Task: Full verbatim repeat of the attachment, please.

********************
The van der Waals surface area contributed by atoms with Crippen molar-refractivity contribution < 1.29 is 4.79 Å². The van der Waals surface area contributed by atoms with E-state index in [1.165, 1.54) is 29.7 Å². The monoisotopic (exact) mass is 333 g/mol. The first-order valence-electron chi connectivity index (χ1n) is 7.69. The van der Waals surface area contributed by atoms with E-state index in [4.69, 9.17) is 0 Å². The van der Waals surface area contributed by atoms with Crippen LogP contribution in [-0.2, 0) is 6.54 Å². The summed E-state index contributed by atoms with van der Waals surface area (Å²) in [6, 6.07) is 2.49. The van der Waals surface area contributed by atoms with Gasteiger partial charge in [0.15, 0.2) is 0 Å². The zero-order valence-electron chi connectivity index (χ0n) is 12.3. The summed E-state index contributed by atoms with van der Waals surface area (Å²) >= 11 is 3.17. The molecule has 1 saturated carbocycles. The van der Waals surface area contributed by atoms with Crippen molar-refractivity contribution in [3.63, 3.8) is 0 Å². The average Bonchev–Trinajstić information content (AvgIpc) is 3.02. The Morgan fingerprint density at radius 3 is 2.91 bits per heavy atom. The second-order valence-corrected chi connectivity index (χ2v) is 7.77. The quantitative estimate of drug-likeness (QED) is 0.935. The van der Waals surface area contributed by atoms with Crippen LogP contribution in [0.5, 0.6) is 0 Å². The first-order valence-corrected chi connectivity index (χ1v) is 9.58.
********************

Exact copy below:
The van der Waals surface area contributed by atoms with Crippen molar-refractivity contribution < 1.29 is 4.79 Å². The van der Waals surface area contributed by atoms with E-state index in [1.165, 1.54) is 29.7 Å². The monoisotopic (exact) mass is 333 g/mol. The first-order valence-electron chi connectivity index (χ1n) is 7.69. The van der Waals surface area contributed by atoms with E-state index in [4.69, 9.17) is 0 Å². The van der Waals surface area contributed by atoms with Crippen LogP contribution in [-0.2, 0) is 6.54 Å². The summed E-state index contributed by atoms with van der Waals surface area (Å²) in [6, 6.07) is 2.49. The van der Waals surface area contributed by atoms with Gasteiger partial charge in [0.15, 0.2) is 0 Å². The zero-order valence-electron chi connectivity index (χ0n) is 12.3. The summed E-state index contributed by atoms with van der Waals surface area (Å²) >= 11 is 3.17. The molecule has 1 saturated carbocycles. The van der Waals surface area contributed by atoms with Crippen molar-refractivity contribution in [3.63, 3.8) is 0 Å². The average Bonchev–Trinajstić information content (AvgIpc) is 3.02. The Morgan fingerprint density at radius 3 is 2.91 bits per heavy atom. The second-order valence-corrected chi connectivity index (χ2v) is 7.77. The quantitative estimate of drug-likeness (QED) is 0.935. The van der Waals surface area contributed by atoms with Crippen LogP contribution in [0.5, 0.6) is 0 Å². The first-order valence-corrected chi connectivity index (χ1v) is 9.58.